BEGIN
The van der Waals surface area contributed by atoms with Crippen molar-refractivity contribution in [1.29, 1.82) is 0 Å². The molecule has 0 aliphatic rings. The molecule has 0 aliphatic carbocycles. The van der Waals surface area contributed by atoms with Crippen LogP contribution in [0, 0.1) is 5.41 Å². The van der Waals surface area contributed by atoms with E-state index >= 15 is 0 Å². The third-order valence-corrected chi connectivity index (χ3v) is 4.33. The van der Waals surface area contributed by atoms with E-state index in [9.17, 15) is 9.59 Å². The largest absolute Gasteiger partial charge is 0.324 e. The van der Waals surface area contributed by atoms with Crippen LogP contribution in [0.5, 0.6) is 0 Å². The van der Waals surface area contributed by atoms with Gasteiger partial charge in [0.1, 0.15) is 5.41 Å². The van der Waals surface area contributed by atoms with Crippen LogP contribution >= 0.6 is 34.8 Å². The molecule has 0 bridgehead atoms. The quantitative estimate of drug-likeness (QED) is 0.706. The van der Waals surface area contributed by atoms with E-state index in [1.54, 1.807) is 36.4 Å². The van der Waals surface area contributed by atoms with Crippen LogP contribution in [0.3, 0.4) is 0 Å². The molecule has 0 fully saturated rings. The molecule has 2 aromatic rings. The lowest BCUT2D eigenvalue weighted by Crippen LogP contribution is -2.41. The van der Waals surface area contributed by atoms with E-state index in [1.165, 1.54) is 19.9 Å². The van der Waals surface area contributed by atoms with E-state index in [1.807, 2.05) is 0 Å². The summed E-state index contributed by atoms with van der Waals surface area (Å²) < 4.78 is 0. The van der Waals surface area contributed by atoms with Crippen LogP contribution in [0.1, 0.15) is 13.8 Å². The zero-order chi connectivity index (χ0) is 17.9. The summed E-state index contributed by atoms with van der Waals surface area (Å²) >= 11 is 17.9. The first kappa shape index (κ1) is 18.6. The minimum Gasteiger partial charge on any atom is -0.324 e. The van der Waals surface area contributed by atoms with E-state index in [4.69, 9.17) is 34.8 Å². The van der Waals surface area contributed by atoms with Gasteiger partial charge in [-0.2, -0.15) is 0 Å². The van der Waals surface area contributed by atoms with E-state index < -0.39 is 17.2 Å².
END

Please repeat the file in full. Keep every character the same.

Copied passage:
The van der Waals surface area contributed by atoms with Crippen molar-refractivity contribution in [1.29, 1.82) is 0 Å². The molecule has 0 aliphatic rings. The molecule has 0 aliphatic carbocycles. The van der Waals surface area contributed by atoms with Crippen LogP contribution in [0, 0.1) is 5.41 Å². The van der Waals surface area contributed by atoms with E-state index >= 15 is 0 Å². The third-order valence-corrected chi connectivity index (χ3v) is 4.33. The van der Waals surface area contributed by atoms with E-state index in [9.17, 15) is 9.59 Å². The largest absolute Gasteiger partial charge is 0.324 e. The van der Waals surface area contributed by atoms with Crippen LogP contribution in [0.5, 0.6) is 0 Å². The van der Waals surface area contributed by atoms with Gasteiger partial charge in [0.1, 0.15) is 5.41 Å². The van der Waals surface area contributed by atoms with Crippen LogP contribution >= 0.6 is 34.8 Å². The molecule has 0 bridgehead atoms. The quantitative estimate of drug-likeness (QED) is 0.706. The van der Waals surface area contributed by atoms with E-state index in [1.54, 1.807) is 36.4 Å². The van der Waals surface area contributed by atoms with Crippen LogP contribution in [0.3, 0.4) is 0 Å². The molecule has 0 fully saturated rings. The molecule has 2 aromatic rings. The lowest BCUT2D eigenvalue weighted by Crippen LogP contribution is -2.41. The van der Waals surface area contributed by atoms with E-state index in [1.165, 1.54) is 19.9 Å². The van der Waals surface area contributed by atoms with E-state index in [1.807, 2.05) is 0 Å². The summed E-state index contributed by atoms with van der Waals surface area (Å²) < 4.78 is 0. The van der Waals surface area contributed by atoms with Crippen LogP contribution in [0.1, 0.15) is 13.8 Å². The zero-order chi connectivity index (χ0) is 17.9. The summed E-state index contributed by atoms with van der Waals surface area (Å²) >= 11 is 17.9. The first kappa shape index (κ1) is 18.6. The minimum Gasteiger partial charge on any atom is -0.324 e. The van der Waals surface area contributed by atoms with E-state index in [4.69, 9.17) is 34.8 Å². The van der Waals surface area contributed by atoms with Gasteiger partial charge in [-0.2, -0.15) is 0 Å². The van der Waals surface area contributed by atoms with E-state index < -0.39 is 17.2 Å².